Producers and sponsors
Ghana Centre for Democratic Development (CDD)
Institute for Justice and Reconciliation in South Africa (IJR)
Institute for Empirical Research in Political Economy (IREEP)
Institute for Development Studies (IDS)
Michigan State University (MSU)
University of Cape Town (UCT, South Africa)
The Mo Ibrahim Foundation
Swedish Internation Development Cooperation Agency
Department for International Development
United States Agency for International Development
South African Institute for Security Studies
Afrobarometer uses national probability samples designed to meet the following criteria. Samples are designed to generate a sample that is a representative cross-section of all citizens of voting age in a given country. The goal is to give every adult citizen an equal and known chance of being selected for an interview. They achieve this by:
• using random selection methods at every stage of sampling;
• sampling at all stages with probability proportionate to population size wherever possible to ensure that larger (i.e., more populated) geographic units have a proportionally greater probability of being chosen into the sample.
The sampling universe normally includes all citizens age 18 and older. As a standard practice, we exclude people living in institutionalised settings, such as students in dormitories, patients in hospitals, and persons in prisons or nursing homes. Occasionally, we must also exclude people living in areas determined to be inaccessible due to conflict or insecurity. Any such exclusion is noted in the technical information report (TIR) that accompanies each data set.
Sample size and design
Samples usually include either 1,200 or 2,400 cases. A randomly selected sample of n=1200 cases allows inferences to national adult populations with a margin of sampling error of no more than +/-2.8% with a confidence level of 95 percent. With a sample size of n=2400, the margin of error decreases to +/-2.0% at 95 percent confidence level.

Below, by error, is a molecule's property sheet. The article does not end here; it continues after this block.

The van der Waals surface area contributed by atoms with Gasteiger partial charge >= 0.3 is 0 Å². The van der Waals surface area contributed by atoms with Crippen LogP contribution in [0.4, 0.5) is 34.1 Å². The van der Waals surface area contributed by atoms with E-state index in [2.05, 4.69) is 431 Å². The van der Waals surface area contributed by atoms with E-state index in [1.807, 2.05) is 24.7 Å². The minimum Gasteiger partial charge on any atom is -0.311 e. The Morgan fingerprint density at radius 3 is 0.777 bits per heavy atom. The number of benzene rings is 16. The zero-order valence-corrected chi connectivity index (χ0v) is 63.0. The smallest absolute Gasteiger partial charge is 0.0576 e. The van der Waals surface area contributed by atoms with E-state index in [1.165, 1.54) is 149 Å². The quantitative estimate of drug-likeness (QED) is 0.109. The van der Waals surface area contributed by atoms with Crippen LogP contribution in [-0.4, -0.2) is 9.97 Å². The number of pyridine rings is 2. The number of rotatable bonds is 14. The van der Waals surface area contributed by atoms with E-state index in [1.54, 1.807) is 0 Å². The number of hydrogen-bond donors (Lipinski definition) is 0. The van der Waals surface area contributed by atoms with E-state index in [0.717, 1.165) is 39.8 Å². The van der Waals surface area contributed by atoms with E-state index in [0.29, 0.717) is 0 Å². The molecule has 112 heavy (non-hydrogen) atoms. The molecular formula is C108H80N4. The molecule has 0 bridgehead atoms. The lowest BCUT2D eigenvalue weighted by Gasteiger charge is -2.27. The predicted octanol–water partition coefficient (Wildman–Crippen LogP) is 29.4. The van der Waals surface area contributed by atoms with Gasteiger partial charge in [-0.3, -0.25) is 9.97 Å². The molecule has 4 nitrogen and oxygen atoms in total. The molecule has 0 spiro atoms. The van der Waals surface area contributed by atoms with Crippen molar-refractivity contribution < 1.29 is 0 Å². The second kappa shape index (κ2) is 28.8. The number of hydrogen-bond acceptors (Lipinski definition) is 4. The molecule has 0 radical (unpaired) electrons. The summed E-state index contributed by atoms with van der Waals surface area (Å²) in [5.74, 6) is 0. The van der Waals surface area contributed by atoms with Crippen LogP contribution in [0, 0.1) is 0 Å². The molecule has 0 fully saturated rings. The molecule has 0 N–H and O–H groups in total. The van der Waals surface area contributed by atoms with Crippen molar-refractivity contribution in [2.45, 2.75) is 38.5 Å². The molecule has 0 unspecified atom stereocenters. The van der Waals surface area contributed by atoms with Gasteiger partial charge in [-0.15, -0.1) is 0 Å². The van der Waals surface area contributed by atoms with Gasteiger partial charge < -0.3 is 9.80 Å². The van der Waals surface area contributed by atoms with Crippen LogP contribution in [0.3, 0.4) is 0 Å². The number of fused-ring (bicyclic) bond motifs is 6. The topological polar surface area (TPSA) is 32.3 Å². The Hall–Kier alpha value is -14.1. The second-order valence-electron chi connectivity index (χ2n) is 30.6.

The sample design is a clustered, stratified, multi-stage, area probability sample. Specifically, we first stratify the sample according to the main sub-national unit of government (state, province, region, etc.) and by urban or rural location.
Area stratification reduces the likelihood that distinctive ethnic or language groups are left out of the sample. Afrobarometer occasionally purposely oversamples certain populations that are politically significant within a country to ensure that the size of the sub-sample is large enough to be analysed. Any oversamples is noted in the TIR.
Samples are drawn in either four or five stages:
Stage 1: In rural areas only, the first stage is to draw secondary sampling units (SSUs). SSUs are not used in urban areas, and in some countries they are not used in rural areas. See the TIR that accompanies each data set for specific details on the sample in any given country.
Stage 2: We randomly select primary sampling units (PSU).
Stage 3: We then randomly select sampling start points.
Stage 4: Interviewers then randomly select households.
Stage 5: Within the household, the interviewer randomly selects an individual respondent. Each interviewers alternates in each household between interviewing a man and interviewing a woman to ensure gender balance in the sample.
To keep the costs and logistics of fieldwork within manageable limits, eight interviews are clustered within each selected PSU.